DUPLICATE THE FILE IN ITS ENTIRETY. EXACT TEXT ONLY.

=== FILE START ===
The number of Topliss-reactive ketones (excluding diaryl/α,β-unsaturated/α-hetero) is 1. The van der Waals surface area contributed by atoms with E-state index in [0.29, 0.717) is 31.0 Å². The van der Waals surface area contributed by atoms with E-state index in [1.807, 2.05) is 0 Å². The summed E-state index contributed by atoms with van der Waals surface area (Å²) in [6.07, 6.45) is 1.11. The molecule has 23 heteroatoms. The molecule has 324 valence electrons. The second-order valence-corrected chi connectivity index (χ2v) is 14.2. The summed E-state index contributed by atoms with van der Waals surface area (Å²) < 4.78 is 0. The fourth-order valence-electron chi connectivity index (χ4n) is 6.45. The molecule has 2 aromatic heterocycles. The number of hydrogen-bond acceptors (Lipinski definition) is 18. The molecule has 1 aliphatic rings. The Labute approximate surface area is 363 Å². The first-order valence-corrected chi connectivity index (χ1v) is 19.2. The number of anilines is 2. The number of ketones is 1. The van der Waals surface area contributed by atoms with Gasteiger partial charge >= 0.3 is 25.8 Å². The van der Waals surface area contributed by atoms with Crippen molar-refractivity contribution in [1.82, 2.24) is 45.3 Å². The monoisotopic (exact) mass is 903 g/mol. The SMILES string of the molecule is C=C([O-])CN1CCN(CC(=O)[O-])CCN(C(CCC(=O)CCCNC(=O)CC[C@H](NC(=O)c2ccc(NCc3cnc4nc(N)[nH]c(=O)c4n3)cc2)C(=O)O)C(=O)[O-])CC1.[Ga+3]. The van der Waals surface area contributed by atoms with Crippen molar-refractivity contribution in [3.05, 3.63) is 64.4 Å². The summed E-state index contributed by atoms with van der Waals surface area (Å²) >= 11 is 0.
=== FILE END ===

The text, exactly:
The number of Topliss-reactive ketones (excluding diaryl/α,β-unsaturated/α-hetero) is 1. The van der Waals surface area contributed by atoms with E-state index in [0.29, 0.717) is 31.0 Å². The van der Waals surface area contributed by atoms with E-state index in [1.807, 2.05) is 0 Å². The summed E-state index contributed by atoms with van der Waals surface area (Å²) in [6.07, 6.45) is 1.11. The molecule has 23 heteroatoms. The molecule has 324 valence electrons. The second-order valence-corrected chi connectivity index (χ2v) is 14.2. The summed E-state index contributed by atoms with van der Waals surface area (Å²) < 4.78 is 0. The fourth-order valence-electron chi connectivity index (χ4n) is 6.45. The molecule has 2 aromatic heterocycles. The number of hydrogen-bond acceptors (Lipinski definition) is 18. The molecule has 1 aliphatic rings. The Labute approximate surface area is 363 Å². The first-order valence-corrected chi connectivity index (χ1v) is 19.2. The number of anilines is 2. The number of ketones is 1. The van der Waals surface area contributed by atoms with Gasteiger partial charge >= 0.3 is 25.8 Å². The van der Waals surface area contributed by atoms with Crippen molar-refractivity contribution in [1.82, 2.24) is 45.3 Å². The monoisotopic (exact) mass is 903 g/mol. The SMILES string of the molecule is C=C([O-])CN1CCN(CC(=O)[O-])CCN(C(CCC(=O)CCCNC(=O)CC[C@H](NC(=O)c2ccc(NCc3cnc4nc(N)[nH]c(=O)c4n3)cc2)C(=O)O)C(=O)[O-])CC1.[Ga+3]. The van der Waals surface area contributed by atoms with Crippen molar-refractivity contribution in [3.05, 3.63) is 64.4 Å². The summed E-state index contributed by atoms with van der Waals surface area (Å²) >= 11 is 0.